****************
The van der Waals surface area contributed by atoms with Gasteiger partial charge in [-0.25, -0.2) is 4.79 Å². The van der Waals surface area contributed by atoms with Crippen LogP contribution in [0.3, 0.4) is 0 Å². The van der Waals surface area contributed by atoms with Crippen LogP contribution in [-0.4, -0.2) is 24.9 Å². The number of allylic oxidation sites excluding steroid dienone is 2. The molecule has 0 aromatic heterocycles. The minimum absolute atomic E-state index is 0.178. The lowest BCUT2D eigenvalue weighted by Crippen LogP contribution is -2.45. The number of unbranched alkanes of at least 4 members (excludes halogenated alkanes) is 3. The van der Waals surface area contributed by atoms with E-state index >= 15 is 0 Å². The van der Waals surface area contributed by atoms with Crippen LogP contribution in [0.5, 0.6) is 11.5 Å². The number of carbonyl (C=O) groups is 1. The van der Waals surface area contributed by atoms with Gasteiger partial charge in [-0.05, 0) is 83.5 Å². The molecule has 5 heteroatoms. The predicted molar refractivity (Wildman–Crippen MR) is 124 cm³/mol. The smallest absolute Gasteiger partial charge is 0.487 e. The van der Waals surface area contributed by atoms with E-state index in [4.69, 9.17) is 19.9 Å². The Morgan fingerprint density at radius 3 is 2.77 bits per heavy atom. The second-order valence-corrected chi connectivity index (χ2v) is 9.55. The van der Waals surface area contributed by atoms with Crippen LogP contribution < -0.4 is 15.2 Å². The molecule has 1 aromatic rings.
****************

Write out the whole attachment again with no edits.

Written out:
The van der Waals surface area contributed by atoms with Gasteiger partial charge in [-0.25, -0.2) is 4.79 Å². The van der Waals surface area contributed by atoms with Crippen LogP contribution in [0.3, 0.4) is 0 Å². The van der Waals surface area contributed by atoms with Crippen LogP contribution in [-0.4, -0.2) is 24.9 Å². The number of allylic oxidation sites excluding steroid dienone is 2. The molecule has 0 aromatic heterocycles. The minimum absolute atomic E-state index is 0.178. The lowest BCUT2D eigenvalue weighted by Crippen LogP contribution is -2.45. The number of unbranched alkanes of at least 4 members (excludes halogenated alkanes) is 3. The van der Waals surface area contributed by atoms with E-state index >= 15 is 0 Å². The van der Waals surface area contributed by atoms with Crippen LogP contribution in [0.5, 0.6) is 11.5 Å². The number of carbonyl (C=O) groups is 1. The van der Waals surface area contributed by atoms with Gasteiger partial charge in [-0.05, 0) is 83.5 Å². The molecule has 5 heteroatoms. The predicted molar refractivity (Wildman–Crippen MR) is 124 cm³/mol. The smallest absolute Gasteiger partial charge is 0.487 e. The van der Waals surface area contributed by atoms with E-state index in [4.69, 9.17) is 19.9 Å². The Morgan fingerprint density at radius 3 is 2.77 bits per heavy atom. The second-order valence-corrected chi connectivity index (χ2v) is 9.55. The van der Waals surface area contributed by atoms with Crippen LogP contribution < -0.4 is 15.2 Å². The molecule has 1 aromatic rings.